In August 2012, Médecins Sans Frontières/Doctors Without Borders noted that the 19th International AIDS Conference "illuminated the profound contradiction" between the U.S. government's goal of "an AIDS-free generation" and "some of the U.S. government’s trade policies." MSF noted the need to make antiretroviral therapy available to "more than 7 million people still in need of urgent treatment." To achieve this, MSF said, "antiretroviral drugs need to be available at affordable prices." But, MSF said, USTR is "promoting restrictive trade policies that would make it much harder for patients, governments and treatment providers like MSF to access price-lowering generic drugs."

Leaked drafts of the TPP agreement, MSF said, "outline U.S. aggressive intellectual property demands that that could severely restrict access to affordable, life-saving medicines for millions of people… the U.S. is asking countries to create new, enhanced and longer patent and data monopoly protections for multinational pharmaceutical companies so they can keep competitors out of the market and charge higher prices for longer."

Affordable generic medicines have played a crucial role in expanding access to treatment, MSF noted. But:

demand for newer HIV treatments is growing fast… Access to these ARV drugs will largely be contingent on the same price-busting generic competition responsible for the first wave of AIDS treatment scale up. The TPP’s provisions, aimed at creating stronger and longer monopolies and making it more difficult to use legal tools to promote access to generics, could cut off access to these lifesaving medicines for millions.
Do you think that "public comment" and "congressional review" of an agreement that "could cut off access to these lifesaving medicines for millions" should wait until after the agreement is signed, when, in practical terms, the prospects for changing the agreement would be near zero?

Do you think it's intrinsically offensive that USTR - public employees whose salaries you pay through your taxes, and who are using as their negotiating leverage access to U.S. markets, including your consumer dollars - would press other countries to agree to such policies, regardless of whether the other countries resist or cave?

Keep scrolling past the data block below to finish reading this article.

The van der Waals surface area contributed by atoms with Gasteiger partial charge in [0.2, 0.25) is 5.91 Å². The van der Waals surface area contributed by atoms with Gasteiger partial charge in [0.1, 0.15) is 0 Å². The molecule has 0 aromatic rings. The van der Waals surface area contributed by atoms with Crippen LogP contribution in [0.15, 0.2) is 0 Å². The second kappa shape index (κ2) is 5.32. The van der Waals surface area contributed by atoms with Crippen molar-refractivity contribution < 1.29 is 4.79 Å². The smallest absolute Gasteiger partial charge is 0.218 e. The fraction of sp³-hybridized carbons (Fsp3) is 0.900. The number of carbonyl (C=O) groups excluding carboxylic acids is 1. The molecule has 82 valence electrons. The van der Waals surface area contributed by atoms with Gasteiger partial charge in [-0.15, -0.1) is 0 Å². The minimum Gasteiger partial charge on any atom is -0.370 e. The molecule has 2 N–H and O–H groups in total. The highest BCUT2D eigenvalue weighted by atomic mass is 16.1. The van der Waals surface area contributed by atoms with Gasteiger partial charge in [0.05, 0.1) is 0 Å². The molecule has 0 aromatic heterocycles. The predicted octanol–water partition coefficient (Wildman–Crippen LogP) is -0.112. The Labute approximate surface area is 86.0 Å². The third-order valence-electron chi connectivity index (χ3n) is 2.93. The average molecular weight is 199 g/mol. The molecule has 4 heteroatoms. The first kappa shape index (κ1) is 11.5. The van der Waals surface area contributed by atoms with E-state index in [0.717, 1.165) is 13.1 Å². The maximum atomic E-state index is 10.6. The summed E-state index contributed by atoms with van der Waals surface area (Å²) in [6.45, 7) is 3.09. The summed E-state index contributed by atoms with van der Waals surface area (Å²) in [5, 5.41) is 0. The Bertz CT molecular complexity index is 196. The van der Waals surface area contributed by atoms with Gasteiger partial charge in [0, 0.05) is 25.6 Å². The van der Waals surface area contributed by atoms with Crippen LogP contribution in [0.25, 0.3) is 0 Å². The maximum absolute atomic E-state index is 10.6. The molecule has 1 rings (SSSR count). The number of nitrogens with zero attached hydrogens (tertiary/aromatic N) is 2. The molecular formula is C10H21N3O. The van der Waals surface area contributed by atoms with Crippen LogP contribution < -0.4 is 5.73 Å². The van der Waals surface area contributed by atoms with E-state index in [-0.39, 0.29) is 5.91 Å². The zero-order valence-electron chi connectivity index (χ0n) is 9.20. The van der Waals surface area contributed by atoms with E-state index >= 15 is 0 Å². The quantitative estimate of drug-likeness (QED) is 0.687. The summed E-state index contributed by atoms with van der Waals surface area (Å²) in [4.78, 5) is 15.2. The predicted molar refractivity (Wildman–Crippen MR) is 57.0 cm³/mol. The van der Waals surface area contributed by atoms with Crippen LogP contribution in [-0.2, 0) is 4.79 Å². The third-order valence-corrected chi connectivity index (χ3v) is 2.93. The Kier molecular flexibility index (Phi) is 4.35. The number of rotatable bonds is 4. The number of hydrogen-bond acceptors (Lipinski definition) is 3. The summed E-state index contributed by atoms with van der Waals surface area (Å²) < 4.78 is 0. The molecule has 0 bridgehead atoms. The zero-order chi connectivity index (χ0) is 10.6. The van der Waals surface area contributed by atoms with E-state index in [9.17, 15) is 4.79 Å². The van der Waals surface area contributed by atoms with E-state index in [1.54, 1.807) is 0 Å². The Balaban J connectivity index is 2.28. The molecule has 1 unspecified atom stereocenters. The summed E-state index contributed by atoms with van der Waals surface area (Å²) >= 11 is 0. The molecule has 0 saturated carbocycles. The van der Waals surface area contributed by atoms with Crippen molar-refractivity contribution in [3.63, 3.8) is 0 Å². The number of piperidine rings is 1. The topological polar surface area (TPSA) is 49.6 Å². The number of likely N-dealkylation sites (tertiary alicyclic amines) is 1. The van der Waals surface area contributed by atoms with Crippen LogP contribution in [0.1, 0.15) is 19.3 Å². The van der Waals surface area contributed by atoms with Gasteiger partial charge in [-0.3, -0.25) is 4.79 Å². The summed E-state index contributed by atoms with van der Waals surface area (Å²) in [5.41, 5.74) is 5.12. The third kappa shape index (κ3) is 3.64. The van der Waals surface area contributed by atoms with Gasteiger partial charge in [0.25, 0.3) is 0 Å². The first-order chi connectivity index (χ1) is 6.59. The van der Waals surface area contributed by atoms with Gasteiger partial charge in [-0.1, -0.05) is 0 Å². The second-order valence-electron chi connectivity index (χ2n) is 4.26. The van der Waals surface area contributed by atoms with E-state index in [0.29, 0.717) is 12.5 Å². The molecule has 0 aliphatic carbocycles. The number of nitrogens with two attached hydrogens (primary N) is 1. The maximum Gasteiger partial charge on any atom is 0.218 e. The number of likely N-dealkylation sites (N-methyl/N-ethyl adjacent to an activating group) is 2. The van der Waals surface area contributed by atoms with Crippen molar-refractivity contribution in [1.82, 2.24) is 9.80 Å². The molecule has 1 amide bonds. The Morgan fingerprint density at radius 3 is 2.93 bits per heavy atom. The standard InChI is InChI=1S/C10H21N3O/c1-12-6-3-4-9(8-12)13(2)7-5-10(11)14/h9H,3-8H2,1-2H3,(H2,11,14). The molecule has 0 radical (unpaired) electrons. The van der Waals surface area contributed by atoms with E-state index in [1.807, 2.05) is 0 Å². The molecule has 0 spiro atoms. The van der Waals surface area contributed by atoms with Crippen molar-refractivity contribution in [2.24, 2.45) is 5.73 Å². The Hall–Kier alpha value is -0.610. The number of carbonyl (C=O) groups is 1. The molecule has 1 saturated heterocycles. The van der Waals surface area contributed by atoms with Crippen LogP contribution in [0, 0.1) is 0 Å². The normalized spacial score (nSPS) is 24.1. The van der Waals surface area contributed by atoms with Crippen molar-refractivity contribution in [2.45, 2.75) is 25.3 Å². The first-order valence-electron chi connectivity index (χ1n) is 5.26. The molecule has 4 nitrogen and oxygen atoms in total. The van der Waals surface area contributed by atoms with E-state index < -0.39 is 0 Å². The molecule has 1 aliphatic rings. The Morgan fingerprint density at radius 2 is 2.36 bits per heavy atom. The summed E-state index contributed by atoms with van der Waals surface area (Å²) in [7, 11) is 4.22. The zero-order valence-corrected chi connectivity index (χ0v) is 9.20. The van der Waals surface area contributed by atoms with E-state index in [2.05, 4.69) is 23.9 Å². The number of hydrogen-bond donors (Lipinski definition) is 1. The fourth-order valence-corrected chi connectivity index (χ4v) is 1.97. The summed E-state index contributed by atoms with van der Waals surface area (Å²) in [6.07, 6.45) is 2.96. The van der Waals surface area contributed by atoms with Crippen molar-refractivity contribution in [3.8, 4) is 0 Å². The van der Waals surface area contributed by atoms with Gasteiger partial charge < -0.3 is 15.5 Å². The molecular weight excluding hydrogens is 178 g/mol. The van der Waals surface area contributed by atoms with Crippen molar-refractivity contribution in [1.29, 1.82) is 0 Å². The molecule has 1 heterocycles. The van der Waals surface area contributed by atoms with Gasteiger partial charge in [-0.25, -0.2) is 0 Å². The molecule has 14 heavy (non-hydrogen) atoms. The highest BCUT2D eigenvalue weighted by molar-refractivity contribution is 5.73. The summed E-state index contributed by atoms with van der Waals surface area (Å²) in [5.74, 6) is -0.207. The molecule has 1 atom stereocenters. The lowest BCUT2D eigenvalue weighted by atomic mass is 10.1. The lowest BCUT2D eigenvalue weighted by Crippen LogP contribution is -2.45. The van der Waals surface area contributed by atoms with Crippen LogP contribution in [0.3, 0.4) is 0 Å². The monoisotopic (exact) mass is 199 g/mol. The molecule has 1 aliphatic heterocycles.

Do you think that USTR should cry uncle on the issue of access to essential medicines for all time?

If you think you might have an opinion on this at some point, the time to make some noise is now. Later may be too late. One place you can make some noise is here.

Robert Naiman is Policy Director at Just Foreign Policy.

Poll

"Public comment" & "congressional review" of a deal that "could cut off access to lifesaving medicines for millions" shouldn't wait til after the agreement is signed, when the prospects for changing the agreement are near zero.

100%12 votes
0%0 votes

| 12 votes | Vote | Results

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Comment Preferences

  •  your title is misleading and your points are (1+ / 0-)
    Recommended by:
    FG

    unclear.  i suggest a serious edit here - you seem to have some valid information that could be better expressed without the hyperbole.

  •  furthermore, we don't have a government by (0+ / 0-)

    public opinion (as you seem to want to have from this statement).

    Do you think it's intrinsically offensive that USTR - public employees whose salaries you pay through your taxes, and who are using as their negotiating leverage access to U.S. markets, including your consumer dollars - would press other countries to agree to such policies, regardless of whether the other countries resist or cave?